Here’s the third definition of practice:

  1. Repeated exercise in or performance of an activity or skill so as to acquire or maintain proficiency in it.

The synonyms for this definition include training, rehearsal, repetition, preparation, exercise, and study. This is probably the definition of “practice” most people will associate with Zen. After all, Zen is a course of study and training with a particular goal: liberation from suffering and the achievement of abiding inner peace. In this sense of practice, we apply Zen teachings and methods in our lives because we want to learn, cultivate wisdom and compassion, and deepen our spiritual insight and freedom.

The English word practice, then, is appropriate for Zen in the sense that 1) we seek to actually engage and put into effect its teachings and methods, and not just believe in or think about them; 2) in that we adopt a traditional, tried-and-true way of conducting our lives; and 3) and in that we acknowledge the possibility of, and strive for, spiritual improvement and development. To put it even more succinctly, we put Zen teachings and methods into practice, we make a practice of conducting ourselves in a way consistent with Zen, and we practice the teachings and methods in order to develop our understanding and compassion over time.

Traditional Versus Experiential Practice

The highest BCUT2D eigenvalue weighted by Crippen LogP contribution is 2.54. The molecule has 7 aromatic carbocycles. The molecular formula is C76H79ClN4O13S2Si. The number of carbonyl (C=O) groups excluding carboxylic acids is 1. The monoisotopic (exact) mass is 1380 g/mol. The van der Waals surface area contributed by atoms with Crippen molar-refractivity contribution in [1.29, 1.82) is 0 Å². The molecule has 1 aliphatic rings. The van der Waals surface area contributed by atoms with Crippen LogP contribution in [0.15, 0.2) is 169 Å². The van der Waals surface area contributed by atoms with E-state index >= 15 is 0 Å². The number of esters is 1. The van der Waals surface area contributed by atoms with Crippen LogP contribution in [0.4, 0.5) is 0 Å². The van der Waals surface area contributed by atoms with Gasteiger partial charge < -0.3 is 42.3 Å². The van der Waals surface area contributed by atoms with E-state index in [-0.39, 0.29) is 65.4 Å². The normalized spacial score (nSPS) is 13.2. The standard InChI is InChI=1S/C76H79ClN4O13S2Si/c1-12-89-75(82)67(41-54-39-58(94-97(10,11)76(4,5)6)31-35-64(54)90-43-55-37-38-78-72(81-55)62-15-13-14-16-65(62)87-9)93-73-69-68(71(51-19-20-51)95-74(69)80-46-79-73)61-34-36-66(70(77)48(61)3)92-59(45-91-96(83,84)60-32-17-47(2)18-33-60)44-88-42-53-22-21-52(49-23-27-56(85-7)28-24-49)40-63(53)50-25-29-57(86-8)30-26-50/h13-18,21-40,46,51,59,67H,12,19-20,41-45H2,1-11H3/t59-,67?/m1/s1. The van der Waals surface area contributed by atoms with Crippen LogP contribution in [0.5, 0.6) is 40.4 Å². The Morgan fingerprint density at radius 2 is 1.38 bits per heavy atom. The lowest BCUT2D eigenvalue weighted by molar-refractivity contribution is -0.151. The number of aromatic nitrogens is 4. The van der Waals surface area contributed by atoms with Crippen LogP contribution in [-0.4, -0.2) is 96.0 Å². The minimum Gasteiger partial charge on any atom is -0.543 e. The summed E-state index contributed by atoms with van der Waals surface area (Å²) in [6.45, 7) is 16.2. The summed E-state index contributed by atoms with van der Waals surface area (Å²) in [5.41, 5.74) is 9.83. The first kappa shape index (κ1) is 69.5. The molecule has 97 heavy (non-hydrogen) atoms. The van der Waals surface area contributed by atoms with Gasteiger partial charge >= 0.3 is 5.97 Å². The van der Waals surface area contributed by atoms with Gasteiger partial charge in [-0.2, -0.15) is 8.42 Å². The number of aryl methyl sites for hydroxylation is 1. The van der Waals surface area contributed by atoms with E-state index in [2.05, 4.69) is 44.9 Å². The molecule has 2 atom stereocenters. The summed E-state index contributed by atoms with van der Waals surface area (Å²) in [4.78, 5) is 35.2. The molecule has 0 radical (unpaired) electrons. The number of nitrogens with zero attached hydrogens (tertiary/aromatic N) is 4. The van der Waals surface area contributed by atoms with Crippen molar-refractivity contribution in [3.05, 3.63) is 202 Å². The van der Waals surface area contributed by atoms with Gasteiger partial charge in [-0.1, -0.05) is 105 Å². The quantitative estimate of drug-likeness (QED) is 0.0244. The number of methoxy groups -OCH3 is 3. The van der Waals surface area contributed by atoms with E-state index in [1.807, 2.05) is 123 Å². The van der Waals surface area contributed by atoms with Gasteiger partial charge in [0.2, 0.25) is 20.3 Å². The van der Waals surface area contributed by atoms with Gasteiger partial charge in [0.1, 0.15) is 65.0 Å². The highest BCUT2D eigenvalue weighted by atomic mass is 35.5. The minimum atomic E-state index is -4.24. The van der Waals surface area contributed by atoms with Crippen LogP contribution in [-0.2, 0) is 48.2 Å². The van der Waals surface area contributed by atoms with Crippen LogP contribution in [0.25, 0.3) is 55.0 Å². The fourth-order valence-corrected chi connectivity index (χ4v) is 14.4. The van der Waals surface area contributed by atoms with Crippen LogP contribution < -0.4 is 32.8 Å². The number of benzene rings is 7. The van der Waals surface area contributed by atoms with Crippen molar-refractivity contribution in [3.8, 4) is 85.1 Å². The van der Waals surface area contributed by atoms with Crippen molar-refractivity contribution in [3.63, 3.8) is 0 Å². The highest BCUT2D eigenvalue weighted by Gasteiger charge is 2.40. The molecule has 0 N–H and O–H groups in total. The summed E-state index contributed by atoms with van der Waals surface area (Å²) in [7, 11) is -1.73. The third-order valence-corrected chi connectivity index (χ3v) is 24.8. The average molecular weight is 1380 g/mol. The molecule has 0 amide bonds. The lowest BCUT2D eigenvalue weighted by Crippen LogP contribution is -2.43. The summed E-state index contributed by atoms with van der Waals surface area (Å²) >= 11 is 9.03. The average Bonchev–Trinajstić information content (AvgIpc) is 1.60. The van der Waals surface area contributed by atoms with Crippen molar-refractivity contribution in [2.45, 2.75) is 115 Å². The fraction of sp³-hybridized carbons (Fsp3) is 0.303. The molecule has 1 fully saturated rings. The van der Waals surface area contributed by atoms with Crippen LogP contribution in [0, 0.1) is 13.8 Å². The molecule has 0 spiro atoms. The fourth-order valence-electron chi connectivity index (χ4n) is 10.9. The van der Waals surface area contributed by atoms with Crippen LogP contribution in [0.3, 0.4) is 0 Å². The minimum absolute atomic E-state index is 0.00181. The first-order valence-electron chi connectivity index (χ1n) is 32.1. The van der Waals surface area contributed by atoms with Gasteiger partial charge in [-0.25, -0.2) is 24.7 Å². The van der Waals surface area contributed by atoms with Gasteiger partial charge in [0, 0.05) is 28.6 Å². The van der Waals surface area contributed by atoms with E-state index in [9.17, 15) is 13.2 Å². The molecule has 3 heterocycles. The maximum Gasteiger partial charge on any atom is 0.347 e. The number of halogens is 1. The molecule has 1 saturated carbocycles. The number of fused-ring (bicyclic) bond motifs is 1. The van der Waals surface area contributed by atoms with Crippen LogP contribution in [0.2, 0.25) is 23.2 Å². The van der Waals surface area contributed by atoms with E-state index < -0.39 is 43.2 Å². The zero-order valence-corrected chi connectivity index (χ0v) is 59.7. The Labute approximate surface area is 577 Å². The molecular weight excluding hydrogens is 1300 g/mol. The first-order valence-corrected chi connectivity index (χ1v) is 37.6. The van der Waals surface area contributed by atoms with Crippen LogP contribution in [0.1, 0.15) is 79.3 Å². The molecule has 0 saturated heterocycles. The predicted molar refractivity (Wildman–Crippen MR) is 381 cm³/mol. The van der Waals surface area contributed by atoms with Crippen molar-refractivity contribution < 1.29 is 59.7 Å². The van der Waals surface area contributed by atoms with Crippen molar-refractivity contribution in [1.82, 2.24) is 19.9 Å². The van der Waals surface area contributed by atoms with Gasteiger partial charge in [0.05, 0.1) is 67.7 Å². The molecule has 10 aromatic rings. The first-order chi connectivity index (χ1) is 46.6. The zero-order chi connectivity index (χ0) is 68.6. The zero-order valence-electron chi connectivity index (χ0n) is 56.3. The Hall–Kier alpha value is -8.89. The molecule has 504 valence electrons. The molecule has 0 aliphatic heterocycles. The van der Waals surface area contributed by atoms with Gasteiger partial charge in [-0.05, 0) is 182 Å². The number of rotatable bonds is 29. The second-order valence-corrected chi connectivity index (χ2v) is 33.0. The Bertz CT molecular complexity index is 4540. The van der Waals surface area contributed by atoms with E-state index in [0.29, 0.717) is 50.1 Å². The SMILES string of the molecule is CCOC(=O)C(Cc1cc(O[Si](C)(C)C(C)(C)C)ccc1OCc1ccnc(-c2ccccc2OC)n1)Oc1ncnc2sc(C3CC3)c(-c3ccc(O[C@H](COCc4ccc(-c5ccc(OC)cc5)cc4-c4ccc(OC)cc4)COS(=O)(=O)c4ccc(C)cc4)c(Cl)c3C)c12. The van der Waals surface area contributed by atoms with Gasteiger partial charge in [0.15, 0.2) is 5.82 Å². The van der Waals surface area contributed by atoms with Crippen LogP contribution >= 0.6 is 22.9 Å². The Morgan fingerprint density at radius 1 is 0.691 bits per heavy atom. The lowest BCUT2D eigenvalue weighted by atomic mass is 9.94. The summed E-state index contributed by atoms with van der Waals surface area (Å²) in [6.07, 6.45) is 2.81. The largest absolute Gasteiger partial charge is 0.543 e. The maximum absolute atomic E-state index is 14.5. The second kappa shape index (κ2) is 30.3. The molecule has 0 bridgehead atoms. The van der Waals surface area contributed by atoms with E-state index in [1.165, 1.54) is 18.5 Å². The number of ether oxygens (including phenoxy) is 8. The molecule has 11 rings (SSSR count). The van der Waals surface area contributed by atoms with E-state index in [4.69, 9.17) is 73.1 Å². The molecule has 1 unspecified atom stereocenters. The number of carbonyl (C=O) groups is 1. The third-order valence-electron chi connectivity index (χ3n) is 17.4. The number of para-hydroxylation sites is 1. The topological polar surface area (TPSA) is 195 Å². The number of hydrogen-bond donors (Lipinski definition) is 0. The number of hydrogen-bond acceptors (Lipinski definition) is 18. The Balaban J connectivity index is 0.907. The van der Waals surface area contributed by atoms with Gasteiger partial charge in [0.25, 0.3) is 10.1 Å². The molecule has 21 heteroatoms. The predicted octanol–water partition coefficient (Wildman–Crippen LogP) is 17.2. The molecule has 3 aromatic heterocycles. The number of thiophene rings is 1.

To fully appreciate what Zen practice is, it also helps to examine it from two different perspectives: Traditional versus Experiential.

First, there’s the perspective of tradition, which is essentially Zen from the point of view of space and time. Zen evolved from Buddhism, which was started by a guy who lived over 2500 years ago. Over the millennia, teachers and practitioners created new teachings and methods, and the religious tradition of Zen Buddhism continues to evolve today. A student of Zen studies these teachings and methods, and then puts them into practice, makes a practice of them, and practices to get better at them.

This traditional aspect of Zen is essential, because no individual is likely to be able to create for themselves a spiritual system so rich and challenging, or be able to entirely guide themselves through the enactment of it. So “Zen practice” definitely includes things like studying Zen and Buddhist texts and spiritual concepts, learning from and working with Zen teachers, engaging in meditation and mindfulness, following moral guidelines, and trying to embody ideals like generosity and patience. For some of us it also involves participating in a Zen community, making formal vows, and engaging in traditional rituals and ceremonies.

At another level, however, the teachings and methods of Zen point at something much more fundamental: a way for human beings to approach their experience of life that leads to liberation, wisdom, and compassion. I’m calling this the “experiential” aspect of practice, and it can only happen in this very moment, in this very place. We may be guided to this experiential practice through Zen teachings and teachers, but ultimately this practice is completely independent of any particular spiritual tradition. In this sense, Zen practice is about what you do in response to each and every moment of your life.